The recent elections were certainly supportive of marijuana legalization, and it definitely got a strong foothold in New York City. There was speculation that NYC would stop arresting people for low-level marijuana possession, and the rumors have turned out to be true – sort of.
Police Commissioner Bill Bratton announced that possession of 25 grams or less of cannabis would no longer be an arrestable offense. Actually, more specifically, people caught with less than 25 grams of marijuana on them “may be eligible” to receive a $100 summons in lieu of being arrested. Nevertheless, this change to the city’s policy is a huge step toward national legalization of a plant that can treat numerous diseases and support new business in cities failing to support themselves via other revenue streams.
The change to the city’s policy came into effect November 19th.
This is also an enormous positive change away from the destructive habit of law enforcement to spend billions arresting people each year, incarcerating them, and then trying them for doing nothing more than carrying a harmless plant.
People are still not allowed to burn their marijuana in public, as this would result in immediate arrest, but now, if you are caught with more than 25 grams of marijuana you will be issued a summons and get a ticket for $100.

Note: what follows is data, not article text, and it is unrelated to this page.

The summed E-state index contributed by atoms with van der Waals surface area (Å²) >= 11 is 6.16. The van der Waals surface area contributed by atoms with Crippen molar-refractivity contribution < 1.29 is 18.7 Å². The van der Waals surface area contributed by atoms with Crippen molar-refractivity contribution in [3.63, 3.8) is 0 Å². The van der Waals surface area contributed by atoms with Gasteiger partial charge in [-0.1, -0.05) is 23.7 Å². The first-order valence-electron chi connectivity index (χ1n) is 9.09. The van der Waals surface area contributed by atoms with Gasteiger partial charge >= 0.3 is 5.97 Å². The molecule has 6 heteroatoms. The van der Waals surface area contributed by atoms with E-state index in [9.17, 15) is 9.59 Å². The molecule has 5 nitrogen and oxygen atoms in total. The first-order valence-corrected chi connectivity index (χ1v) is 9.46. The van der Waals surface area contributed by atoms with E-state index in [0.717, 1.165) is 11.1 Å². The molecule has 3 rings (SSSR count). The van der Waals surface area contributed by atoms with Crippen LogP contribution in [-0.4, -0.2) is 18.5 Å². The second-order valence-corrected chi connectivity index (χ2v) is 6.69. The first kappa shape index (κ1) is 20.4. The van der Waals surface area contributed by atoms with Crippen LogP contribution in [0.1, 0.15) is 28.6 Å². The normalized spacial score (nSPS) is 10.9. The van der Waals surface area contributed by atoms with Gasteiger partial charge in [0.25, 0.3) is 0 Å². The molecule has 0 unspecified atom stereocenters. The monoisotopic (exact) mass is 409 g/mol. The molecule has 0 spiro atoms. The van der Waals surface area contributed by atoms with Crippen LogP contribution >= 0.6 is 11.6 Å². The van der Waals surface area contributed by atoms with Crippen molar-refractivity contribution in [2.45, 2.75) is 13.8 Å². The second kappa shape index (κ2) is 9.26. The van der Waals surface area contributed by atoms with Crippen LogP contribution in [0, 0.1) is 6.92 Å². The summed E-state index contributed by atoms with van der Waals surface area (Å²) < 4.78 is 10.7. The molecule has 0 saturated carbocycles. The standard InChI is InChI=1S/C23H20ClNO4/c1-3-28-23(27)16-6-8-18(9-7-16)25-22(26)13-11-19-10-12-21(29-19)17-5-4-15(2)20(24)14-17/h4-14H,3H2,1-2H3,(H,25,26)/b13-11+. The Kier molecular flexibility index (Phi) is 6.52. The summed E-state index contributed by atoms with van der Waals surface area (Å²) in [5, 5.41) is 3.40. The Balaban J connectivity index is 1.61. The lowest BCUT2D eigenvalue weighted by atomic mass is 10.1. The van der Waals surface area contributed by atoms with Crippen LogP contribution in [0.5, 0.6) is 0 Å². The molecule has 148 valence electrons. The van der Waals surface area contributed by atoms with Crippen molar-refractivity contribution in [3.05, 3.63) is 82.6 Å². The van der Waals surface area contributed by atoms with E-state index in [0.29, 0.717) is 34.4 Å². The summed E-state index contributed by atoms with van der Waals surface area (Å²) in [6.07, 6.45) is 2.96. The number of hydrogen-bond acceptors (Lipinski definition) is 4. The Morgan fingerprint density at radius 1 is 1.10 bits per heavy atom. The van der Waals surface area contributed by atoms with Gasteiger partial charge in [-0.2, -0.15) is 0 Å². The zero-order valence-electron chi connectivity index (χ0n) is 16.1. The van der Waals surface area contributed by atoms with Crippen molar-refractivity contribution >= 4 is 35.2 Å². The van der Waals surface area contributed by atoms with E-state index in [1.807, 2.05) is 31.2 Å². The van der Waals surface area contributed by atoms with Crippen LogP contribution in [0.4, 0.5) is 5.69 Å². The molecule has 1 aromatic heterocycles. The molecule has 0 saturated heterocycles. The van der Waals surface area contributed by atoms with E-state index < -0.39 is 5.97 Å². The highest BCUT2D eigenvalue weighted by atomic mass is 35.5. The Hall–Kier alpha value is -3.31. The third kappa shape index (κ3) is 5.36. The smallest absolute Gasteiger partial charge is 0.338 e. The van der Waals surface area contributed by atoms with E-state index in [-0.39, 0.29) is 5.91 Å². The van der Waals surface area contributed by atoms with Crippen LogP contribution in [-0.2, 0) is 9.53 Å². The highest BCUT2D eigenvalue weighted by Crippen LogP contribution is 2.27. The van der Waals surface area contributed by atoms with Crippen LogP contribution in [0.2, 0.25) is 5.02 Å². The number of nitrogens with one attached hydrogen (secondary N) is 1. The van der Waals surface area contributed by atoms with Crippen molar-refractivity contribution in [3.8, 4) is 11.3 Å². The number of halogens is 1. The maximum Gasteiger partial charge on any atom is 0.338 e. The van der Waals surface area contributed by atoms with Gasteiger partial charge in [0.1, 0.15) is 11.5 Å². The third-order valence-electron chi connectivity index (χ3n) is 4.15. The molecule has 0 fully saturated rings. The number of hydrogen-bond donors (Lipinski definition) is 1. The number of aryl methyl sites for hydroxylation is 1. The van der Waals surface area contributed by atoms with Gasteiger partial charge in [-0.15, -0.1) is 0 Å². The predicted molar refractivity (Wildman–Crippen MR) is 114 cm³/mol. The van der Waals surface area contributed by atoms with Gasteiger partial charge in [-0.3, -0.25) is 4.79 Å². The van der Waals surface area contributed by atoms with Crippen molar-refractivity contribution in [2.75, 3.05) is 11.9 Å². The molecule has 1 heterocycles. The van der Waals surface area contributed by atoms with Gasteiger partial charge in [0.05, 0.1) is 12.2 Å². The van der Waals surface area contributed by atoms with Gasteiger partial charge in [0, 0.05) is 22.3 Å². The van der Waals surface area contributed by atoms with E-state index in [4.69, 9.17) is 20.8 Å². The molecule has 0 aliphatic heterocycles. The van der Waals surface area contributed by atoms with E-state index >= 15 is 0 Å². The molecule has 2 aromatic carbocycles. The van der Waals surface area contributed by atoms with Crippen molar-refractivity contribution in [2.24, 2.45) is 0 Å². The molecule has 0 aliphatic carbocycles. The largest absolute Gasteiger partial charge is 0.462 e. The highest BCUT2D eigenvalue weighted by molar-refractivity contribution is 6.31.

City officials explained that they want to shift the time and energy spent currently on low-level marijuana offenses to more serious crimes.
This is likely the result of the work of a Brooklyn DA, Kenneth Thompson who declared in July that he had no intention of prosecuting such marijuana “crimes.”
“This should free up police manpower to pursue cases of greater magnitude while relieving some of the congestion in the courts,” Richmond County District Attorney Daniel Donovan explained.
“Let’s be real about this,” Police Commissioner Bratton said before he explained the change in policy to the media.
As marijuana arrests in NYC become more lenient, and the acceptance of cannabis possession frees up resources for other pursuits for law-enforcement personnel, hopefully the state of New York will follow with its own laws accepting cannabis.